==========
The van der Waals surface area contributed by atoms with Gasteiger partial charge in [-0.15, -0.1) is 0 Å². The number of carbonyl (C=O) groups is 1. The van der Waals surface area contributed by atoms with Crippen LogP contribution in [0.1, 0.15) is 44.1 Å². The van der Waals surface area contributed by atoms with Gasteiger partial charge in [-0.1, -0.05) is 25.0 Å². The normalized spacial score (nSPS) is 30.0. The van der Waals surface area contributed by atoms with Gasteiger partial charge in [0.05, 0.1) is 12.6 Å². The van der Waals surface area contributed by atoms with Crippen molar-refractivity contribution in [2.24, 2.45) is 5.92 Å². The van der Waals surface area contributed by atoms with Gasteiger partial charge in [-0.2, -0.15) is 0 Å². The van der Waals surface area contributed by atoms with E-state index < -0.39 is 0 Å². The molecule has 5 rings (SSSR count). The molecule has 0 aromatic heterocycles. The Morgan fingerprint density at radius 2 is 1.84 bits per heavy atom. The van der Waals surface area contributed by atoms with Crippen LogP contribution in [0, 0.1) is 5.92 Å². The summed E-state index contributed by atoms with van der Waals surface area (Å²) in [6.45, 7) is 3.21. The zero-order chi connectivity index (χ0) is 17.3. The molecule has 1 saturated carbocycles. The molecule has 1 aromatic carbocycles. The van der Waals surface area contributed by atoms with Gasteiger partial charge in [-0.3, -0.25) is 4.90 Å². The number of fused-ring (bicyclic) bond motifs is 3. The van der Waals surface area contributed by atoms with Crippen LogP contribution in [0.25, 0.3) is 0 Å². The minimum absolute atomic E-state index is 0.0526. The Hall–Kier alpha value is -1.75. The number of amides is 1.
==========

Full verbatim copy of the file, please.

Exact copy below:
The van der Waals surface area contributed by atoms with Gasteiger partial charge in [-0.15, -0.1) is 0 Å². The number of carbonyl (C=O) groups is 1. The van der Waals surface area contributed by atoms with Crippen LogP contribution in [0.1, 0.15) is 44.1 Å². The van der Waals surface area contributed by atoms with Gasteiger partial charge in [-0.1, -0.05) is 25.0 Å². The normalized spacial score (nSPS) is 30.0. The van der Waals surface area contributed by atoms with Gasteiger partial charge in [0.05, 0.1) is 12.6 Å². The van der Waals surface area contributed by atoms with Crippen molar-refractivity contribution in [2.24, 2.45) is 5.92 Å². The van der Waals surface area contributed by atoms with Gasteiger partial charge in [-0.2, -0.15) is 0 Å². The van der Waals surface area contributed by atoms with E-state index < -0.39 is 0 Å². The molecule has 5 rings (SSSR count). The molecule has 0 aromatic heterocycles. The Morgan fingerprint density at radius 2 is 1.84 bits per heavy atom. The van der Waals surface area contributed by atoms with Crippen LogP contribution in [0, 0.1) is 5.92 Å². The summed E-state index contributed by atoms with van der Waals surface area (Å²) in [6.45, 7) is 3.21. The zero-order chi connectivity index (χ0) is 17.3. The molecule has 1 saturated carbocycles. The molecule has 1 aromatic carbocycles. The van der Waals surface area contributed by atoms with Gasteiger partial charge in [-0.3, -0.25) is 4.90 Å². The number of fused-ring (bicyclic) bond motifs is 3. The van der Waals surface area contributed by atoms with Crippen LogP contribution in [0.25, 0.3) is 0 Å². The minimum absolute atomic E-state index is 0.0526. The Hall–Kier alpha value is -1.75. The number of amides is 1.